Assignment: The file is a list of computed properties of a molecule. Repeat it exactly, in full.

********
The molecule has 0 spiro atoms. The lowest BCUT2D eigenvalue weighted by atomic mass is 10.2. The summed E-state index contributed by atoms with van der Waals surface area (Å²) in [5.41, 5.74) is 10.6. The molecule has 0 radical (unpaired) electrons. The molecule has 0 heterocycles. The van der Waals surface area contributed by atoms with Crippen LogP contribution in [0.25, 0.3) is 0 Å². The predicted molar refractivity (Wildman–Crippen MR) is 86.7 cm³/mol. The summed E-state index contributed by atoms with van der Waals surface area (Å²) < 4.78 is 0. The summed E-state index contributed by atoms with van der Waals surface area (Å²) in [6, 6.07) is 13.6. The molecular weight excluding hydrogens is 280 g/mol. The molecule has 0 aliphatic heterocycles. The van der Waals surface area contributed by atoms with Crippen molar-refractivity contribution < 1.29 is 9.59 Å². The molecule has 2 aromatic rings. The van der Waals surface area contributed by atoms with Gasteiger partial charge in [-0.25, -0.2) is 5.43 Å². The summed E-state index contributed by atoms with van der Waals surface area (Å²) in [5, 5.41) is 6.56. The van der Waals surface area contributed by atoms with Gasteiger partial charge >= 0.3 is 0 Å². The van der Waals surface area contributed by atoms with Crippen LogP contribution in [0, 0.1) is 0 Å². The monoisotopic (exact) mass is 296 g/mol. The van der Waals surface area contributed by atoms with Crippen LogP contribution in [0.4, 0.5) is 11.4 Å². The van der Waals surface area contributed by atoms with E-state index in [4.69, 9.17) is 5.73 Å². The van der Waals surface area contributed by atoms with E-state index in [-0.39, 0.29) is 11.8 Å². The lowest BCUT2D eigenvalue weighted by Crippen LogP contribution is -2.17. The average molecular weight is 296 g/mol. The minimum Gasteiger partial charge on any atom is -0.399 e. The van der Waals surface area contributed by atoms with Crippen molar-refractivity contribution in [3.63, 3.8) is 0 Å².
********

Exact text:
The molecule has 0 spiro atoms. The lowest BCUT2D eigenvalue weighted by atomic mass is 10.2. The summed E-state index contributed by atoms with van der Waals surface area (Å²) in [5.41, 5.74) is 10.6. The molecule has 0 radical (unpaired) electrons. The molecule has 0 heterocycles. The van der Waals surface area contributed by atoms with Crippen LogP contribution in [0.25, 0.3) is 0 Å². The predicted molar refractivity (Wildman–Crippen MR) is 86.7 cm³/mol. The summed E-state index contributed by atoms with van der Waals surface area (Å²) < 4.78 is 0. The summed E-state index contributed by atoms with van der Waals surface area (Å²) in [6, 6.07) is 13.6. The molecular weight excluding hydrogens is 280 g/mol. The molecule has 0 aliphatic heterocycles. The van der Waals surface area contributed by atoms with Crippen molar-refractivity contribution < 1.29 is 9.59 Å². The molecule has 2 aromatic rings. The van der Waals surface area contributed by atoms with Gasteiger partial charge in [-0.25, -0.2) is 5.43 Å². The summed E-state index contributed by atoms with van der Waals surface area (Å²) in [5, 5.41) is 6.56. The van der Waals surface area contributed by atoms with Gasteiger partial charge >= 0.3 is 0 Å². The van der Waals surface area contributed by atoms with Crippen LogP contribution in [0, 0.1) is 0 Å². The monoisotopic (exact) mass is 296 g/mol. The van der Waals surface area contributed by atoms with Crippen LogP contribution in [0.4, 0.5) is 11.4 Å². The van der Waals surface area contributed by atoms with E-state index in [4.69, 9.17) is 5.73 Å². The van der Waals surface area contributed by atoms with E-state index in [-0.39, 0.29) is 11.8 Å². The lowest BCUT2D eigenvalue weighted by Crippen LogP contribution is -2.17. The average molecular weight is 296 g/mol. The minimum Gasteiger partial charge on any atom is -0.399 e. The van der Waals surface area contributed by atoms with Crippen molar-refractivity contribution in [3.63, 3.8) is 0 Å².